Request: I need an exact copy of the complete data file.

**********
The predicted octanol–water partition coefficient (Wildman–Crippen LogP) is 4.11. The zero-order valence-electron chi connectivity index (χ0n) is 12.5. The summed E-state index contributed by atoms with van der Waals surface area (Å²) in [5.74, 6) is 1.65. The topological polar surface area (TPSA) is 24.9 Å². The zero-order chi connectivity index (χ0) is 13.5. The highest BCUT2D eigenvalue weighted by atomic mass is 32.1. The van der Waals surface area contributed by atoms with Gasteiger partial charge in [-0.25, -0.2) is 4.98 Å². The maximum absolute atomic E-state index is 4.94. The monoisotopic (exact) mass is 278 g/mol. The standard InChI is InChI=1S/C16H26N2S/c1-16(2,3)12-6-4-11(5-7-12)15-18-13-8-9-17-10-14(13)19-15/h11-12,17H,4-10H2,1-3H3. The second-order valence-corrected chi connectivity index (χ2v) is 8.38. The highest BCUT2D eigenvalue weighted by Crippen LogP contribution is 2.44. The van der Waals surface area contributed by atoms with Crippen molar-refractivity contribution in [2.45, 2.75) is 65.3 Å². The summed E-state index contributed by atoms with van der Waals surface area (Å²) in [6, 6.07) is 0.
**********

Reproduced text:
The predicted octanol–water partition coefficient (Wildman–Crippen LogP) is 4.11. The zero-order valence-electron chi connectivity index (χ0n) is 12.5. The summed E-state index contributed by atoms with van der Waals surface area (Å²) in [5.74, 6) is 1.65. The topological polar surface area (TPSA) is 24.9 Å². The zero-order chi connectivity index (χ0) is 13.5. The highest BCUT2D eigenvalue weighted by atomic mass is 32.1. The van der Waals surface area contributed by atoms with Gasteiger partial charge in [-0.25, -0.2) is 4.98 Å². The maximum absolute atomic E-state index is 4.94. The monoisotopic (exact) mass is 278 g/mol. The standard InChI is InChI=1S/C16H26N2S/c1-16(2,3)12-6-4-11(5-7-12)15-18-13-8-9-17-10-14(13)19-15/h11-12,17H,4-10H2,1-3H3. The second-order valence-corrected chi connectivity index (χ2v) is 8.38. The highest BCUT2D eigenvalue weighted by Crippen LogP contribution is 2.44. The van der Waals surface area contributed by atoms with Crippen molar-refractivity contribution in [2.45, 2.75) is 65.3 Å². The summed E-state index contributed by atoms with van der Waals surface area (Å²) in [6, 6.07) is 0.